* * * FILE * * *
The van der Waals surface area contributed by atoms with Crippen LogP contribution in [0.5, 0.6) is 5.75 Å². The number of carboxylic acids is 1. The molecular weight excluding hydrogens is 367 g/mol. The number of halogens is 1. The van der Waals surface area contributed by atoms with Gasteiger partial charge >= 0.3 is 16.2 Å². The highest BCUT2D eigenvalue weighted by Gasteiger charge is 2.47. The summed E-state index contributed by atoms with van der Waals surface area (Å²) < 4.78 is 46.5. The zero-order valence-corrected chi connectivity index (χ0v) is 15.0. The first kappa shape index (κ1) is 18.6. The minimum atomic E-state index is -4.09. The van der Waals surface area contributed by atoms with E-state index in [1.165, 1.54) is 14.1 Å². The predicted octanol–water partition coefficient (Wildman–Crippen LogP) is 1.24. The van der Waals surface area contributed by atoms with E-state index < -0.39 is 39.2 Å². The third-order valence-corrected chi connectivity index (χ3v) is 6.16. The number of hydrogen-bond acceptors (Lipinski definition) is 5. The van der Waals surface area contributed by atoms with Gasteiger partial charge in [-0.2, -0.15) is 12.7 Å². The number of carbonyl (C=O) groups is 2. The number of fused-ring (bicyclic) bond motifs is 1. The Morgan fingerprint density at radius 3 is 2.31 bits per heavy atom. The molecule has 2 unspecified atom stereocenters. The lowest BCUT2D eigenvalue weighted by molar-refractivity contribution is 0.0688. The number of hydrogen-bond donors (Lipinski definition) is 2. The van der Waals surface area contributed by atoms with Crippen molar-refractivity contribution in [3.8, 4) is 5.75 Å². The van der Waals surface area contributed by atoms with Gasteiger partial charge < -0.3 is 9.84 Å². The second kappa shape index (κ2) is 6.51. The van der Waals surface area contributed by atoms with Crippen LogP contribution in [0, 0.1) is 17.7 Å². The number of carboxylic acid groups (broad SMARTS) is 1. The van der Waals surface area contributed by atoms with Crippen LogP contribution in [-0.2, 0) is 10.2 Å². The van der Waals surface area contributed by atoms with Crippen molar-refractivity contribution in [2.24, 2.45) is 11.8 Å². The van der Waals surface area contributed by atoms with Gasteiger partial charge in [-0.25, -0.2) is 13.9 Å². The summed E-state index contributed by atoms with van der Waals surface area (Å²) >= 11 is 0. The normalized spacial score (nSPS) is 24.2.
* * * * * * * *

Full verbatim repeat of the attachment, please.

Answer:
The van der Waals surface area contributed by atoms with Crippen LogP contribution in [0.5, 0.6) is 5.75 Å². The number of carboxylic acids is 1. The molecular weight excluding hydrogens is 367 g/mol. The number of halogens is 1. The van der Waals surface area contributed by atoms with Gasteiger partial charge >= 0.3 is 16.2 Å². The highest BCUT2D eigenvalue weighted by Gasteiger charge is 2.47. The summed E-state index contributed by atoms with van der Waals surface area (Å²) < 4.78 is 46.5. The zero-order valence-corrected chi connectivity index (χ0v) is 15.0. The first kappa shape index (κ1) is 18.6. The minimum atomic E-state index is -4.09. The van der Waals surface area contributed by atoms with E-state index in [1.165, 1.54) is 14.1 Å². The predicted octanol–water partition coefficient (Wildman–Crippen LogP) is 1.24. The van der Waals surface area contributed by atoms with E-state index < -0.39 is 39.2 Å². The third-order valence-corrected chi connectivity index (χ3v) is 6.16. The number of hydrogen-bond acceptors (Lipinski definition) is 5. The van der Waals surface area contributed by atoms with Gasteiger partial charge in [-0.2, -0.15) is 12.7 Å². The number of carbonyl (C=O) groups is 2. The number of fused-ring (bicyclic) bond motifs is 1. The Morgan fingerprint density at radius 3 is 2.31 bits per heavy atom. The molecule has 2 unspecified atom stereocenters. The lowest BCUT2D eigenvalue weighted by molar-refractivity contribution is 0.0688. The number of hydrogen-bond donors (Lipinski definition) is 2. The van der Waals surface area contributed by atoms with Crippen molar-refractivity contribution in [3.8, 4) is 5.75 Å². The van der Waals surface area contributed by atoms with Gasteiger partial charge < -0.3 is 9.84 Å². The second kappa shape index (κ2) is 6.51. The van der Waals surface area contributed by atoms with Crippen LogP contribution in [0, 0.1) is 17.7 Å². The number of carboxylic acid groups (broad SMARTS) is 1. The van der Waals surface area contributed by atoms with Crippen LogP contribution in [-0.2, 0) is 10.2 Å². The van der Waals surface area contributed by atoms with Crippen molar-refractivity contribution in [2.24, 2.45) is 11.8 Å². The van der Waals surface area contributed by atoms with Gasteiger partial charge in [-0.25, -0.2) is 13.9 Å². The summed E-state index contributed by atoms with van der Waals surface area (Å²) >= 11 is 0. The normalized spacial score (nSPS) is 24.2.